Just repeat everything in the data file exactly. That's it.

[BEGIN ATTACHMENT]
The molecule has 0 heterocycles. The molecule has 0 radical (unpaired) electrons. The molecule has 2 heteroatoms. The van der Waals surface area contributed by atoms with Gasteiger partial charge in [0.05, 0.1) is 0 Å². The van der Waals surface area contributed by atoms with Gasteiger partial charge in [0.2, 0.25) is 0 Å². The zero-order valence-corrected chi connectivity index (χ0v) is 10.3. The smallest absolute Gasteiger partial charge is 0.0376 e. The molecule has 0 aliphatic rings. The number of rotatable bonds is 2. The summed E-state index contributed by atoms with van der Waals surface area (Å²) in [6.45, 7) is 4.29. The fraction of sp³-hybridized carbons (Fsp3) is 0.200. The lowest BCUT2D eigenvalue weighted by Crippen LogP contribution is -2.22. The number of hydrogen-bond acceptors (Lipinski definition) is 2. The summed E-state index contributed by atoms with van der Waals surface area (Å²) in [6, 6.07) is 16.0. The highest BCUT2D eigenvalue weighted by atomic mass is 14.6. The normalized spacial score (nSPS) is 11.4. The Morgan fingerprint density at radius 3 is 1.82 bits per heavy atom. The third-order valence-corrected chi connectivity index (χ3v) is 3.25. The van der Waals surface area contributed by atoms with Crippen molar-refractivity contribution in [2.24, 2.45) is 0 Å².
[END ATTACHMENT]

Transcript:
The molecule has 0 heterocycles. The molecule has 0 radical (unpaired) electrons. The molecule has 2 heteroatoms. The van der Waals surface area contributed by atoms with Gasteiger partial charge in [0.05, 0.1) is 0 Å². The van der Waals surface area contributed by atoms with Gasteiger partial charge in [0.2, 0.25) is 0 Å². The zero-order valence-corrected chi connectivity index (χ0v) is 10.3. The smallest absolute Gasteiger partial charge is 0.0376 e. The molecule has 0 aliphatic rings. The number of rotatable bonds is 2. The summed E-state index contributed by atoms with van der Waals surface area (Å²) in [6.45, 7) is 4.29. The fraction of sp³-hybridized carbons (Fsp3) is 0.200. The lowest BCUT2D eigenvalue weighted by Crippen LogP contribution is -2.22. The number of hydrogen-bond acceptors (Lipinski definition) is 2. The summed E-state index contributed by atoms with van der Waals surface area (Å²) in [6, 6.07) is 16.0. The highest BCUT2D eigenvalue weighted by atomic mass is 14.6. The normalized spacial score (nSPS) is 11.4. The Morgan fingerprint density at radius 3 is 1.82 bits per heavy atom. The third-order valence-corrected chi connectivity index (χ3v) is 3.25. The van der Waals surface area contributed by atoms with Crippen molar-refractivity contribution in [2.24, 2.45) is 0 Å².